Department of Biochemistry

Research and Educational Activities

The research areas include metabolism of microorganisms, mammals, plants and development of (bio)analytical methods. Educational activity is based on a wide spectrum of biochemical subjects for students of biochemistry, chemistry and biology at Bachelor, Master and PhD levels, see “Teaching”. Department of Biochemistry was originally established in 1948, as a part of the Chemistry Department. The first head in 1962 was Professor V. Morávek. The subsequent heads of the independent Department of Biochemistry were Assoc. Prof. L. Skurský, Prof. L. Macholán, Prof. V. Dadák, Assoc. Prof. P. Zbořil, Prof. V. Mikeš, Assoc. Prof. M. Mandl and Assoc. Prof. P. Skládal.

Current research is related to the following department laboratories:

  1. Analytical biochemistry: application of modern separation methods – high performance liquid chromatography and capillary electrophoresis for qualitative and quantitative analyses of biologically active compounds (medicinal plants, clinical diagnosis, enzymes etc.)
  2. Biochemical regulations: studies on the nature of thyrotoxic effects of a surplus of bromide and of mechanisms of interference of exogenous bromide with the metabolism of iodine in the rat thyroid and some other tissues, with the aid of biochemical and radioanalytical methods.
  3. Biochemistry of denitrifying bacteria: distribution of electron flux in the branched respiratory chain. Nitrate transport into cells. Enzymology of the flavin-dependent oxidoreductases FerA and FerB. Response of bacterial proteome to growth conditions changes.
  4. Biosensors: development of electrochemical and piezoelectric biosensors, applications of enzyme electrodes and immunosensors for environmental and clinical analysis, real-time characterisation of affinity interactions using biosensors.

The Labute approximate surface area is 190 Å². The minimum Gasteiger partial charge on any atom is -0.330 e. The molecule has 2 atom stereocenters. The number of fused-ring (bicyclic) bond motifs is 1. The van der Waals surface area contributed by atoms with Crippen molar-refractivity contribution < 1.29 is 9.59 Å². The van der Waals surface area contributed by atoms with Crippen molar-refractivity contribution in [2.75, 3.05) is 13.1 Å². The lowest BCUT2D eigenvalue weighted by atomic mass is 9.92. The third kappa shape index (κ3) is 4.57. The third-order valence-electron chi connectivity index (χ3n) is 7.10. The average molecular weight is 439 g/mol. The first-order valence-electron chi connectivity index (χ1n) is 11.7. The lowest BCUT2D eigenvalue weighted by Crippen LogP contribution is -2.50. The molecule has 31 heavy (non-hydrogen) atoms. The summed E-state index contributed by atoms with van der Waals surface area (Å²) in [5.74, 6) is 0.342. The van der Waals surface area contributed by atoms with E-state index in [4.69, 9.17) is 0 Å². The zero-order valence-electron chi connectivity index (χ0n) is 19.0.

5. Environmental biotechnology: study on bacterial oxidation of iron(II) and inorganic sulfur substances at a level of cells and enzymes in relation to activity of acidophilic chemolithotrophic bacteria in biohydrometallurgy and the environment.
  6. Glycobiochemistry: structure-functional studies of proteins involved in biosynthesis and specific recognition of biologically active glycoconjugates and studies of specific host-pathogen interactions.
  7. Molecular physiology: DNA testing of genetic disorders and DNA diagnostics of viral and bacterial diseases from clinical materials.
  8. Molecular pathology: molecular principles of diseases and host-pathogene interactions in plants. Molecular fundamentals of human diseases, changes at a DNA level.
  9. Proteomics: application of high-resolution proteomic methods of complex protein composition analysis in the field of bacterial physiology and molecular pathology.

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